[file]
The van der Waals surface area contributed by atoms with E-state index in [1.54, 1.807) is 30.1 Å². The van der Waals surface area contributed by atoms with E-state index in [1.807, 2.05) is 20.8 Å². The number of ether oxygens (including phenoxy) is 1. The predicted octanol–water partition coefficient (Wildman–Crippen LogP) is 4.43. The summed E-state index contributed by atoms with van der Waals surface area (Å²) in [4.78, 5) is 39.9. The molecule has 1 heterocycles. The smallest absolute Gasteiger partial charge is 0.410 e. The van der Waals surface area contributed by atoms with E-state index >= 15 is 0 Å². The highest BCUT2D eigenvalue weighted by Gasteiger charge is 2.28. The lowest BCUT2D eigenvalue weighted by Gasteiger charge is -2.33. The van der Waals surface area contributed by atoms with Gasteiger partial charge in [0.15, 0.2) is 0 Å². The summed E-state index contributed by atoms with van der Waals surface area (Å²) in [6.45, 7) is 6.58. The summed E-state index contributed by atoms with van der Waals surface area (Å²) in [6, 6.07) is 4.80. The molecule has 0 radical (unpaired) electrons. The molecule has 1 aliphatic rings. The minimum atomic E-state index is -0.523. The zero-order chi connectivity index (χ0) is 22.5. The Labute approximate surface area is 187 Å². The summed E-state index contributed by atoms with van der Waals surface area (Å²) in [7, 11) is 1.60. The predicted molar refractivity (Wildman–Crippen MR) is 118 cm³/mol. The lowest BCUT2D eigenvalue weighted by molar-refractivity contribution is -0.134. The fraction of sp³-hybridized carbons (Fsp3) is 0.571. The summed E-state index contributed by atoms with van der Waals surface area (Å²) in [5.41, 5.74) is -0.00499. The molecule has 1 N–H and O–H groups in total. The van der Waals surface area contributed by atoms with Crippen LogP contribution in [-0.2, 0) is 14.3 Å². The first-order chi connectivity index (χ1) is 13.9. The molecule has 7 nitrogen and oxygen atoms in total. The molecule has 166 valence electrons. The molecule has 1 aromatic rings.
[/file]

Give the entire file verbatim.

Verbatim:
The van der Waals surface area contributed by atoms with E-state index in [1.54, 1.807) is 30.1 Å². The van der Waals surface area contributed by atoms with E-state index in [1.807, 2.05) is 20.8 Å². The number of ether oxygens (including phenoxy) is 1. The predicted octanol–water partition coefficient (Wildman–Crippen LogP) is 4.43. The summed E-state index contributed by atoms with van der Waals surface area (Å²) in [4.78, 5) is 39.9. The molecule has 1 heterocycles. The smallest absolute Gasteiger partial charge is 0.410 e. The van der Waals surface area contributed by atoms with E-state index >= 15 is 0 Å². The highest BCUT2D eigenvalue weighted by Gasteiger charge is 2.28. The lowest BCUT2D eigenvalue weighted by Gasteiger charge is -2.33. The van der Waals surface area contributed by atoms with Gasteiger partial charge in [0.15, 0.2) is 0 Å². The summed E-state index contributed by atoms with van der Waals surface area (Å²) in [6.45, 7) is 6.58. The summed E-state index contributed by atoms with van der Waals surface area (Å²) in [6, 6.07) is 4.80. The molecule has 0 radical (unpaired) electrons. The molecule has 1 aliphatic rings. The minimum atomic E-state index is -0.523. The zero-order chi connectivity index (χ0) is 22.5. The Labute approximate surface area is 187 Å². The summed E-state index contributed by atoms with van der Waals surface area (Å²) in [7, 11) is 1.60. The predicted molar refractivity (Wildman–Crippen MR) is 118 cm³/mol. The lowest BCUT2D eigenvalue weighted by molar-refractivity contribution is -0.134. The fraction of sp³-hybridized carbons (Fsp3) is 0.571. The summed E-state index contributed by atoms with van der Waals surface area (Å²) in [5.41, 5.74) is -0.00499. The molecule has 1 N–H and O–H groups in total. The van der Waals surface area contributed by atoms with Crippen LogP contribution in [-0.2, 0) is 14.3 Å². The first-order chi connectivity index (χ1) is 13.9. The molecule has 7 nitrogen and oxygen atoms in total. The molecule has 166 valence electrons. The molecule has 1 aromatic rings.